Doctrine of signatures
The doctrine of signatures, dating from the time of Dioscurides and Galen, states that herbs that resemble various parts of the body can be used by herbalists to treat ailments of those parts of the body. A theological justification for this, as stated by botanists like William Coles, was that God would have wanted to show men what plants would be useful for.
Paracelsus (1491–1541) developed the concept, writing that "Nature marks each growth ... according to its curative benefit", and it was followed by Giambattista della Porta in his Phytognomonica (1588).
The writings of Jakob Böhme (1575–1624) spread the doctrine of signatures. He suggested that God marked objects with a sign, or "signature", for their purpose. Plants bearing parts that resembled human body-parts, animals, or other objects were thought to have useful relevance to those parts, animals or objects. The "signature" could sometimes also be identified in the environments or specific sites in which plants grew. Böhme's 1621 book The Signature of All Things gave its name to the doctrine.
The botanist William Coles (1626–1662) supposed that God had made 'Herbes for the use of men, and hath given them particular Signatures, whereby a man may read ... the use of them.' Coles's The Art of Simpling and Adam in Eden, stated that walnuts were good for curing head ailments because in his opinion, "they Have the perfect Signatures of the Head". Regarding Hypericum, he wrote, "The little holes whereof the leaves of Saint Johns wort are full, doe resemble all the pores of the skin and therefore it is profitable for all hurts and wounds that can happen thereunto."
A theological justification was made for this philosophy: "It was reasoned that the Almighty must have set his sign upon the various means of curing disease which he provided".
For the late medieval viewer, the natural world was vibrant with images of the Deity: 'as above, so below,' a Hermetic principle expressed as the relationship between macrocosm and microcosm; the principle is rendered sicut in terra. Michel Foucault expressed the wider usage of the doctrine of signatures, which rendered allegory more real and more cogent than it appears to a modern eye:
Up to the end of the sixteenth century, resemblance played a constructive role in the knowledge of Western culture. It was resemblance that largely guided exegesis and the interpretation of texts; it was resemblance that organized the play of symbols, made possible knowledge of things visible and invisible, and controlled the art of representing them." (The Order of Things , p. 17)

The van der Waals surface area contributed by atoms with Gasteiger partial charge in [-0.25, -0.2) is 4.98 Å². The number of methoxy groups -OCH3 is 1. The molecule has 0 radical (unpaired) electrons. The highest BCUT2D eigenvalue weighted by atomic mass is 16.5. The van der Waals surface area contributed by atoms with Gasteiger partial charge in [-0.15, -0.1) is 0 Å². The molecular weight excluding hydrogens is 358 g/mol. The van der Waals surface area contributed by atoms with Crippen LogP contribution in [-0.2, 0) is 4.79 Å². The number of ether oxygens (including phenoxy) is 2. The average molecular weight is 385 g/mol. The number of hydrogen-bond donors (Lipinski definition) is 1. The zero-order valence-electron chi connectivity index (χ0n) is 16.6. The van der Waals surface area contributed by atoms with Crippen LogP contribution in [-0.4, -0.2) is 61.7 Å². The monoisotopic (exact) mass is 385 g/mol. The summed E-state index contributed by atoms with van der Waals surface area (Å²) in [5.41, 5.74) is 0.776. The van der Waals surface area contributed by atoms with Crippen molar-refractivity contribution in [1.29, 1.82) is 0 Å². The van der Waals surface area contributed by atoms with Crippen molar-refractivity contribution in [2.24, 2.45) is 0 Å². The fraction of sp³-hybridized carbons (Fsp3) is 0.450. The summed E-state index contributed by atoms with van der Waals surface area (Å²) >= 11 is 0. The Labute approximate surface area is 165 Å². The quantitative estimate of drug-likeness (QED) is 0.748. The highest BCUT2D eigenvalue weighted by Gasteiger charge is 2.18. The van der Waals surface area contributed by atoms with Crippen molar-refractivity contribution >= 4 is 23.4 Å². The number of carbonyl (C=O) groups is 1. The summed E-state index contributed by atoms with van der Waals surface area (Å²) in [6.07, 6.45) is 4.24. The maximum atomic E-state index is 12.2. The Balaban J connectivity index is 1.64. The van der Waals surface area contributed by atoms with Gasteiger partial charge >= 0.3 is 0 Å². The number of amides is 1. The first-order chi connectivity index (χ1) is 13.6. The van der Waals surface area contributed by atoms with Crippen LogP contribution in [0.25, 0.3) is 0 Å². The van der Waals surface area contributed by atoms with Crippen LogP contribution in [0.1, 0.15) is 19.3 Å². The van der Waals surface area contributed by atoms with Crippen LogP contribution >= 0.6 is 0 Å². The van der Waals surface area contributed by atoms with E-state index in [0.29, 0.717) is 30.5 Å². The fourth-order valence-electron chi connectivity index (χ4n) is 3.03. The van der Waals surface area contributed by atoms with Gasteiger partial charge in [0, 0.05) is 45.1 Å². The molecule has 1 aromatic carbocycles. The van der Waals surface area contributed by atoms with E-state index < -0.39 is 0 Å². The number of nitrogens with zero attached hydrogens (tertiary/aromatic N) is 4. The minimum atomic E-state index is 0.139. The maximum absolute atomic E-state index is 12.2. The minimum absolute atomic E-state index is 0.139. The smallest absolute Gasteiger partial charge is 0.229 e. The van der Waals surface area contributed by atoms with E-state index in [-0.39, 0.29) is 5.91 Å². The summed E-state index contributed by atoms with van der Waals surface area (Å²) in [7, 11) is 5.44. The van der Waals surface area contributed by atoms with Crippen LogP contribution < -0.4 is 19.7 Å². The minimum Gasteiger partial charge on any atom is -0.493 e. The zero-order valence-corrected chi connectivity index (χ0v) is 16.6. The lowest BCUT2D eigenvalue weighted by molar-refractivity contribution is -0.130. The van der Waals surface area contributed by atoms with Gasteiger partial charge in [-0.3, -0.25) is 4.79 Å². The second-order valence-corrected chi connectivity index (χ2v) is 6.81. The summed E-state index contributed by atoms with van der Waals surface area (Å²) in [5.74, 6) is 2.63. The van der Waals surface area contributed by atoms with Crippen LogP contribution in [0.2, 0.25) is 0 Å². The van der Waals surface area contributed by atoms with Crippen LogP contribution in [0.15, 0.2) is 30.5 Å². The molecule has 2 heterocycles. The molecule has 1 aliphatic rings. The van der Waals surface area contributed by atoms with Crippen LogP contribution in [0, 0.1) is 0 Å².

Signatures of some plants used in herbalism
The concept of signatures is reflected in the common names of some plants whose shapes and colors reminded herbalists of the parts of the body where they were thought to do good, as for instance:
- Eyebright, used for eye infections
- Hedge woundwort, thought to have antiseptic qualities
- Liverwort, either Marchantiophyta or Hepatica - used to treat the liver
- Lungwort - used for pulmonary infections
- Spleenwort, Asplenium - used to treat the spleen
- Toothwort, Dentaria - used for tooth ailments
The phrase "signatures of all things" appears in the beginning of episode 3 in James Joyce's novel Ulysses. The character Stephen Dedalus walking along the beach, thinking to himself "Signatures of all things I am here to read, seaspawn and seawrack, the nearing tide, that rusty boot."
The signatures are described as post hoc attributions and mnemonics, of value only in creating a system for remembering actions attributed to medical herbs. There is no scientific evidence that plant shapes and colors help in the discovery of medical uses of plants. However, once a medicinal use has been discovered for a particular plant, selective propagation could lead to a resemblance between the herb and the organ system it treats; in Traditional Chinese Medicine, ginseng root's value is largely determined by its resemblance to the human form. Thus, ginseng with a propensity for taking such a shape has been preferentially propagated for thousands of years. In this way, it could be argued that such superstition is practically self-fulfilling, and that the observed similarities are indeed "signatures"—not of the plant's creator, but of its caretakers.
Additionally, colorful phenols such as lycopene can inhibit the formation of Advanced glycation end-products in vivo, potentially linking a plant tissue's color to the potency of its health-promoting effects.
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As late as 1657 we find William Coles, who was a herbarist ... speaking of Spleenwort, or Miltwort, tells us that the learned Crollius, amongst the signatures of parts, doth set down Ceterach to have the signature of the spleen, and that therefore it is profitable for all diseases thereof;
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- --- Translation by J. Ellistone.
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